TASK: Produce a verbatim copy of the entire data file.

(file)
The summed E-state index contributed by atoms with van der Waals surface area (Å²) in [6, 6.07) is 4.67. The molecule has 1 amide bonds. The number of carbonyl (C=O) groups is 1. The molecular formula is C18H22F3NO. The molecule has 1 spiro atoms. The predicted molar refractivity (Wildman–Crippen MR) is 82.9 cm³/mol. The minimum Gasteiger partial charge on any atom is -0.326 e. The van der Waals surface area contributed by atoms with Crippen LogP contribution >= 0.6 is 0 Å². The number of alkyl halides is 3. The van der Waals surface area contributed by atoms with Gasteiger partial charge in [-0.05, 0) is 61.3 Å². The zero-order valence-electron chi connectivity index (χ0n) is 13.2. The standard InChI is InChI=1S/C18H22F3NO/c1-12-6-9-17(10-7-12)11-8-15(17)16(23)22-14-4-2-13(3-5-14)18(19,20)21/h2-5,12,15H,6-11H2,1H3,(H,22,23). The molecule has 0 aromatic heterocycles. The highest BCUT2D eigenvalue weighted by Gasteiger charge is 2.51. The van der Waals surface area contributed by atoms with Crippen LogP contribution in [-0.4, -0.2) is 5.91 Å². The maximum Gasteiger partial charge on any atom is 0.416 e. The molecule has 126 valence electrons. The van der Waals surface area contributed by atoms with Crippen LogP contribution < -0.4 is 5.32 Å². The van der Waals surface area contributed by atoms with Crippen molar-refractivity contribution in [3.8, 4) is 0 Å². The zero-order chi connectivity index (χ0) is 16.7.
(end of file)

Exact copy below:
The summed E-state index contributed by atoms with van der Waals surface area (Å²) in [6, 6.07) is 4.67. The molecule has 1 amide bonds. The number of carbonyl (C=O) groups is 1. The molecular formula is C18H22F3NO. The molecule has 1 spiro atoms. The predicted molar refractivity (Wildman–Crippen MR) is 82.9 cm³/mol. The minimum Gasteiger partial charge on any atom is -0.326 e. The van der Waals surface area contributed by atoms with Crippen LogP contribution >= 0.6 is 0 Å². The number of alkyl halides is 3. The van der Waals surface area contributed by atoms with Gasteiger partial charge in [-0.05, 0) is 61.3 Å². The zero-order valence-electron chi connectivity index (χ0n) is 13.2. The standard InChI is InChI=1S/C18H22F3NO/c1-12-6-9-17(10-7-12)11-8-15(17)16(23)22-14-4-2-13(3-5-14)18(19,20)21/h2-5,12,15H,6-11H2,1H3,(H,22,23). The molecule has 0 aromatic heterocycles. The highest BCUT2D eigenvalue weighted by Gasteiger charge is 2.51. The van der Waals surface area contributed by atoms with Crippen LogP contribution in [-0.4, -0.2) is 5.91 Å². The maximum Gasteiger partial charge on any atom is 0.416 e. The molecule has 126 valence electrons. The van der Waals surface area contributed by atoms with Crippen LogP contribution < -0.4 is 5.32 Å². The van der Waals surface area contributed by atoms with Crippen molar-refractivity contribution in [3.8, 4) is 0 Å². The zero-order chi connectivity index (χ0) is 16.7.